by: Justin Huang
Once in a while I find myself sitting across a couple, and I can’t help but think they are space aliens.
They’re cute together, and if we’re having dinner, they might do something painfully sweet, like ordering for each other and knowing exactly what to get. In between bites (fed to each other), they talk about their new apartment and the various perks of nesting. “We just got into candle making!” And every so often, they lock eyes, and that familiarity and comfort that emanates from them makes it incredibly easy to picture them 20, 40 years from now, still sitting on the same side of the table, ever steadfastly on the same wavelength.
Aliens! You two certainly aren’t from my planet, that’s for sure. Tell me, when does the mothership land?
I’ve never been in a committed relationship. I’ve been in love once, with someone who loved me back just as brutally, and that was a first-time thing: more of an infatuated addiction than anything. When I was happy with him, I was in heaven. And when I was sad, I wanted the world to end. After I left him, I was broken for a long time.
So, if you ask some of my friends who knew me during that dark period, they might tell you that I burned out on love after that fiasco, that I developed a profound fear of intimacy.
It’s easy to write off a single person – regardless of his or her sexual orientation – as lacking in some way. I can only imagine what it is like for women, who are still being told that they are ticking biological bombs. I have a firm theory that if it wasn’t for baby guilt, women would rule the world today.
But now with marriage equality hurtling toward reality, the queer community seemingly must come to terms with this age-old pairing off into twos. Soon it’ll be time for us to make it legal, as well. Supporters of marriage equality say that it actually preserves the nuclear American family, and they are right. But what about those of us who can’t fathom waking up next to the same person day after day?
Obviously, I am fiercely gunning for the day when all people can marry. That is a civil rights issue, and the fact that it needs to be voted on is going to be a shocking notion to our kids in a few decades.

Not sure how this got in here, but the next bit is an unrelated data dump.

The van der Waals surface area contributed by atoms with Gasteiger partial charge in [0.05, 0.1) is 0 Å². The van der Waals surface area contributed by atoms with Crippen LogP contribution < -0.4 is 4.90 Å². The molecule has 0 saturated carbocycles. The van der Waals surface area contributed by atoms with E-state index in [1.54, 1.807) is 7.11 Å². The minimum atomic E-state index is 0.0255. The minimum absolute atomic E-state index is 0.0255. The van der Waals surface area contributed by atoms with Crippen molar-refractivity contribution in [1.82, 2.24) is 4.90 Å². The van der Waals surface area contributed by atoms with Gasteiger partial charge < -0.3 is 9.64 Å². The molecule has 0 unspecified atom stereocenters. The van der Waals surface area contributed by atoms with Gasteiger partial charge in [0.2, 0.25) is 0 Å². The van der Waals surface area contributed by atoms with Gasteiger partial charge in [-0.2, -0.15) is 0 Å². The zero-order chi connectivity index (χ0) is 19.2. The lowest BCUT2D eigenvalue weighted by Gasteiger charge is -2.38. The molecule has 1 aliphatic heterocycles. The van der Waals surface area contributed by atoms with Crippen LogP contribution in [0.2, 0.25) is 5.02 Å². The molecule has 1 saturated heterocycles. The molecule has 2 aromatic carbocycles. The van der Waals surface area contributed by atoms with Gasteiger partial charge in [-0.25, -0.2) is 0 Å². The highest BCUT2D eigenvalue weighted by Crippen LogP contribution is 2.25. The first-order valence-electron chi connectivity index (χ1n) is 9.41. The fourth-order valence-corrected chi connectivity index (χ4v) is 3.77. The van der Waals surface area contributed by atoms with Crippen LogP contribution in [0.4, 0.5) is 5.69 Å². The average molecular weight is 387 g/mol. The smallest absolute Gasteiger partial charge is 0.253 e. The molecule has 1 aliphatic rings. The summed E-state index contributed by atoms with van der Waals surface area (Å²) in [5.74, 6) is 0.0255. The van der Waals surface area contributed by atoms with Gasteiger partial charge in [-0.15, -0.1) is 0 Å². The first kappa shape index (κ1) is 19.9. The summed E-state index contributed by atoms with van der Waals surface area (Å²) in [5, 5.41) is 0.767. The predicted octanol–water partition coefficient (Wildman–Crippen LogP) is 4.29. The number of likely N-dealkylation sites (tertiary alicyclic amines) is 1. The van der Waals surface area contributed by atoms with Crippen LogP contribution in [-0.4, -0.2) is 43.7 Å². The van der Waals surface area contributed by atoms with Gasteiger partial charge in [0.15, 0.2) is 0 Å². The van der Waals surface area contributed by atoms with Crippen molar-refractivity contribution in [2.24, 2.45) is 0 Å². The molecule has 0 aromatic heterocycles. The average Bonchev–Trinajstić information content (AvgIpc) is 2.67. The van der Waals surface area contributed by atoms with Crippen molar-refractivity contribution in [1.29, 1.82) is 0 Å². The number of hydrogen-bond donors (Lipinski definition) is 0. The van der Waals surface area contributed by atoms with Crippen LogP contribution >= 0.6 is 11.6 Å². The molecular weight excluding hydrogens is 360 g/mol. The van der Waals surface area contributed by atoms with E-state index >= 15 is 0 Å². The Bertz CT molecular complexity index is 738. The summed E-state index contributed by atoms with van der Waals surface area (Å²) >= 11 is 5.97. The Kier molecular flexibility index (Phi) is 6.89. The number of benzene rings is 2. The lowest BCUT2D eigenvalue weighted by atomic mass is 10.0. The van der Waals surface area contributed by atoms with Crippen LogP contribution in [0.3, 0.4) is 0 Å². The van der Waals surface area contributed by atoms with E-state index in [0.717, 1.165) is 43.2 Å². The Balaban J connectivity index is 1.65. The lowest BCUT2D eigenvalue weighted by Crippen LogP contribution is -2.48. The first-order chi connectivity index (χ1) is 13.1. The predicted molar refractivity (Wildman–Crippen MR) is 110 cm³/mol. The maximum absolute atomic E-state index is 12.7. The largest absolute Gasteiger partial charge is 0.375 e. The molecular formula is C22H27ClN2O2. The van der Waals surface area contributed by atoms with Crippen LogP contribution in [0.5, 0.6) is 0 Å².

What I have is a personal issue. I don’t want, or need, a boyfriend.
But what about romance? What about love? Companionship? The ideal human experience seems to be made for couples. My friend Sam, who is like a protective gay brother to me, once pulled me aside, his brow furrowed with concern, and asked me, “Don’t you want to be with someone? Who do you want to hold you when you die?”
It’s a sweepingly romantic thought, but leave it to Sam to make it a matter of life and death. He was so worried for me, as though I’d be incredibly lost unless I found someone.
So I used to ponder these questions, and I felt that there was something wrong with me. When people jokingly called me a slut, I laughed along with them, but inside I agreed.
(By the way, this is called “slut-shaming,” and you shouldn’t participate. Not with me, not with other people, and definitely not with Rihanna. I’m looking at you, Chris Brown, you glorified backup dancer.)
A “slut” is what haters call a liberated person, and that’s what I am. I’m liberated. And the most liberating truth I’ve learned in the past few years has been this: You don’t need to be in a relationship to live your life romantically.
Despite my perpetually single status, I am a very romantic person. I can fall in love within a matter of minutes. I care deeply about people. Every corner I turn, I potentially face someone new, someone fascinating, even if it’s just for a few days. I’ve never had meaningless sex in my life.
And the times when I am most romantic is when I am with myself, loving myself and taking care of myself. I enjoy long walks on the beach as much as anyone else, I just like to do them alone. It’s taken me a long time to get to a point where I realize that my self-love is all I really need.
Because in the end, it doesn’t matter if you’re committed or single, it’s unlikely you’ll get a say in who gets to hold you when it’s your time to go, or if you’re even held at all.
Personally, I just hope it’s someone who smells good.
Justin Huang is 25, Asian, male, gay, overly cocky, popular, insecure, shy, gassy, loudmouthed, promiscuous, guilt-ridden, nonjudgmental, hardworking, goofy and dead serious. Huang is a film editor and a personal fitness trainer in Los Angeles, both of which mean I sit in coffeeshops and gyms a lot trying to look cute. Follow me @justinhuang.